When little people are overwhelmed by big emotions, it's our job to share our calm, not join their chaos.Just ran across the image of this quote Chas posted a few years ago. It has stuck with me ever since - not just in terms of dealing with toddlers, but just folks in general.
Like I dunno. I curate my emotions; try to live in a garden where I cultivate the things I like and snip out things that don't seem useful while they're still barely seedlings. To switch metaphors, I don't think it's good to let emotions snowball and then gain their own subjective momentum, only loosely connected to the objective reality of the circumstance.
But people are very romantic about emotions. They point out that maybe I'm missing out on certain forms of pleasures in life by being in the habit of being even-tempered (the flareups of frustration that still burst through not withstanding)... that I can't throw out the bathwater of stupid feelings without losing the baby of the good ones - ecstatic pleasure, say, or useful righteous anger. And of course I can't use this "it's my job to share my calm" thought in terms of grownups without risking sounding like a condescending jerk.
Certain forms of perplexity – for example, about freedom, knowledge, and the meaning of life – seem to me to embody more insight than any of the supposed solutions to those problems.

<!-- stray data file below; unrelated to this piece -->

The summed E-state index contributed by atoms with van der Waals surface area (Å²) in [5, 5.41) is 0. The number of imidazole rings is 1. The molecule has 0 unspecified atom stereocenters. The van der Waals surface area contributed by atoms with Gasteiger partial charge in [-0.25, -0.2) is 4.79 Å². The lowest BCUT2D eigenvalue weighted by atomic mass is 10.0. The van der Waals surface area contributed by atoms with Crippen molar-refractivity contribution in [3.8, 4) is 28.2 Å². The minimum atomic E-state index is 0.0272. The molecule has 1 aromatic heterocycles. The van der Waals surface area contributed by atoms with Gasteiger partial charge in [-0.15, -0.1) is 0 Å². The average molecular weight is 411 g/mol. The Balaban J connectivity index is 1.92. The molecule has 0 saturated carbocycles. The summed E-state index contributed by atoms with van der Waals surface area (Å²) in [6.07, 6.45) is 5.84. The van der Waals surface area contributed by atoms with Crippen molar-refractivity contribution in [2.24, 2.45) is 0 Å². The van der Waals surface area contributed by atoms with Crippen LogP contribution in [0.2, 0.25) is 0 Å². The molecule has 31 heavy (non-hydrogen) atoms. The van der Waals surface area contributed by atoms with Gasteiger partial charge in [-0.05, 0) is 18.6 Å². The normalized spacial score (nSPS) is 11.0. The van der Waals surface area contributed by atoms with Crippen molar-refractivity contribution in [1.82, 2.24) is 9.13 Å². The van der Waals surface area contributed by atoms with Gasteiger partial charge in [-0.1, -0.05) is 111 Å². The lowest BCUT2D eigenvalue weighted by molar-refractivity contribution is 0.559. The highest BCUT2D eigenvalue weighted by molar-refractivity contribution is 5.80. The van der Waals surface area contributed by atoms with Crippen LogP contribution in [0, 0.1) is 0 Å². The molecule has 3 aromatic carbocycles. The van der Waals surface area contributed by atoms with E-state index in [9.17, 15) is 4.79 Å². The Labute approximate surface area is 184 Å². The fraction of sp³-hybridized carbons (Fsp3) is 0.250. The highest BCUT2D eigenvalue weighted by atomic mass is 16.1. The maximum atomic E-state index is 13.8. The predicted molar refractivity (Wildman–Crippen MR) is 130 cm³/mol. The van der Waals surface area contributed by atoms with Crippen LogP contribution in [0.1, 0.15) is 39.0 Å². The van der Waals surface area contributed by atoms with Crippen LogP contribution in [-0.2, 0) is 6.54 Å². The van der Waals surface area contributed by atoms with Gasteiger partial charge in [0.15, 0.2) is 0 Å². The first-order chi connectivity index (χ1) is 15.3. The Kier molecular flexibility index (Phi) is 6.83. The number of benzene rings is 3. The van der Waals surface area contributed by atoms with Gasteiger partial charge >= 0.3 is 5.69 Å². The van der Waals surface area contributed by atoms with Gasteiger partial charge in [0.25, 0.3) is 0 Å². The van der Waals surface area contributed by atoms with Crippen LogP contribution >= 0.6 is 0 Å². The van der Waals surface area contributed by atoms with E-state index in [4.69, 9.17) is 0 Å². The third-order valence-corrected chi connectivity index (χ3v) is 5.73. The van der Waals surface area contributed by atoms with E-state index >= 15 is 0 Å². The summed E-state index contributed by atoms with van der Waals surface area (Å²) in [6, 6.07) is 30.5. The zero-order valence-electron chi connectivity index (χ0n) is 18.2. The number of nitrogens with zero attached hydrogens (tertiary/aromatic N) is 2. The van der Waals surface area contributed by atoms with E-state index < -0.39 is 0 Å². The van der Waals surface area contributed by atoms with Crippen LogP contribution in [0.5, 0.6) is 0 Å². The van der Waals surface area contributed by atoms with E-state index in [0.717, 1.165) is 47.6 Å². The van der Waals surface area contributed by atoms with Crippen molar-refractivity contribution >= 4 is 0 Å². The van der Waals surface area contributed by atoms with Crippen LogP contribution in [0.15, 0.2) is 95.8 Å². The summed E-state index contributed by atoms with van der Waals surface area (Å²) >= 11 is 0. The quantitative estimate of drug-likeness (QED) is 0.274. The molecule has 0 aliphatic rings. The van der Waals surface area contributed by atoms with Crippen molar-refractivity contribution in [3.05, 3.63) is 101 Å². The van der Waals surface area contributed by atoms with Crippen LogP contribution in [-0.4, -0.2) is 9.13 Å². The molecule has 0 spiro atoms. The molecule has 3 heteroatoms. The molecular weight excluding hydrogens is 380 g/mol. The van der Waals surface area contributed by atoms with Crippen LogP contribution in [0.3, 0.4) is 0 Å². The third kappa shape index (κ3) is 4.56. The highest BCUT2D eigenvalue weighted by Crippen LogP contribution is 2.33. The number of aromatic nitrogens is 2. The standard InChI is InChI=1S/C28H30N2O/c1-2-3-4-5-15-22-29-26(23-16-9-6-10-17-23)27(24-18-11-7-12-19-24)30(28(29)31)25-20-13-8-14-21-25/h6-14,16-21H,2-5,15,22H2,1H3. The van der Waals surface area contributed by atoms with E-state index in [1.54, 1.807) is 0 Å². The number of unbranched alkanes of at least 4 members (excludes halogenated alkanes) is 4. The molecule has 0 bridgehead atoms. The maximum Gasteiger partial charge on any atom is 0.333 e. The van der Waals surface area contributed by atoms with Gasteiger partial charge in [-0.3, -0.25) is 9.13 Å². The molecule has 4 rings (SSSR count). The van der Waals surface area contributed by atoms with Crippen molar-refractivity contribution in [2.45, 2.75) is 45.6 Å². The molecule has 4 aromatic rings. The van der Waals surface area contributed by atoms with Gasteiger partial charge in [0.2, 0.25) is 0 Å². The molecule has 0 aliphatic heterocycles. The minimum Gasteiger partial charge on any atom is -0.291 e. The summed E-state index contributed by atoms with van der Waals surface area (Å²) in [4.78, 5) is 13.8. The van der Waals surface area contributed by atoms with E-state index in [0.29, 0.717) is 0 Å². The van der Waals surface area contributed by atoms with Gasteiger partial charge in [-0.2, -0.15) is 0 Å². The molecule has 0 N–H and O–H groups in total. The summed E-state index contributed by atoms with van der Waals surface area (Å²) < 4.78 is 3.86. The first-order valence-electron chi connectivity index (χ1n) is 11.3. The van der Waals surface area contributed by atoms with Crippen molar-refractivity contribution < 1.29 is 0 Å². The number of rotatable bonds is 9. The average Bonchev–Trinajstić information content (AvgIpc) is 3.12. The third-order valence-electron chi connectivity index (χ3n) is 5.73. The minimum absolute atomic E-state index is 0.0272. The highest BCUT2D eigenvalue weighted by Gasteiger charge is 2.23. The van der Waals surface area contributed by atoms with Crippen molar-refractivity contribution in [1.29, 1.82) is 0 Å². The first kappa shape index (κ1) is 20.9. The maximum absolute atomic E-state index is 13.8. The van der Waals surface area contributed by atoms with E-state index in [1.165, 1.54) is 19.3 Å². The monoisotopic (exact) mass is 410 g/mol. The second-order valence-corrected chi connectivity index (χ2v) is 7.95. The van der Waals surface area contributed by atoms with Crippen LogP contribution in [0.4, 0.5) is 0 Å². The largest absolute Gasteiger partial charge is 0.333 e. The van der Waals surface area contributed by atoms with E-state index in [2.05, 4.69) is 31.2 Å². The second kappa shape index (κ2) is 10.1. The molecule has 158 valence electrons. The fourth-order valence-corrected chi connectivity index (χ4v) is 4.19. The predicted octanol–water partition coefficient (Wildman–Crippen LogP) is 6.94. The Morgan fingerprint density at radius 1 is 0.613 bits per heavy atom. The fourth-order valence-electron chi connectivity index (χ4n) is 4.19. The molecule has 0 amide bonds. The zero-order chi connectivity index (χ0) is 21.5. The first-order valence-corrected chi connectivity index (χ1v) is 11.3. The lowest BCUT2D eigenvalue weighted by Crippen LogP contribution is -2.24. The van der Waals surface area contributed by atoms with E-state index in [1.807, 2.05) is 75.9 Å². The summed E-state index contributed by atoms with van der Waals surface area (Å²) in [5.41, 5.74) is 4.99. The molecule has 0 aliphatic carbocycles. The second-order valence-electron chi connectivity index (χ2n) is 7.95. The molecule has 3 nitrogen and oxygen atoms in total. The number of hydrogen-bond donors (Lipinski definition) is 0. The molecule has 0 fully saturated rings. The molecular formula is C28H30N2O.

I've been dabbling with Noom, a CBTish weight management program, though honestly it's not too different than what I'd been doing the months before.
Anyway, one lesson they have is, only slightly paraphrasing "we aren't born with a sweet tooth, our taste for sweets is learned over time. However, we are predisposed to like sugary treats."
To me that's a distinction without a difference. Like if our wiring is such that in developing in a typical environment we invariably develop a sweet tooth, then saying "we aren't born with it, yet are predisposed to it" makes little sense.
Some friends of mine are interested, or concerned, with my skepticism about personal growth / change. This is a decent instance of something I was trying to explain to them before; like the potential for everything that's part of us (a sweet tooth, say, or even the ability to manage a sweet tooth) is there from the beginning. We have some limited potential to mold that expression and develop some parts and diminish others, but it's all curation of the same base material we are born with, and our striving for personal development are set against a host of environmental factors, some positive some negative, that we don't have control over either.
Just downloaded Van Morrison's "Into the Mystic", since in a week we'll be moving a few blocks from the mystic river.
But the foghorn sound reference(actually pretty artsy!) in the song makes me realize he's probably not singing about the river.
Also, I understand his frustration with the past year or so in terms of live music and the impact on musicians, but can't really get behind his anti-Lockdown songs...
She had curves in all the wrong places - some of them cast a 3-dimensional shadows, still others hummed a low, discordant note as they flitted about like flies. She was nothing like other girls - she was an abomination from the 6th plane of torment
Kids these days will never know the beautiful sounds of dial up internet. It was like listening to a chorus of angels getting hit by a garbage truck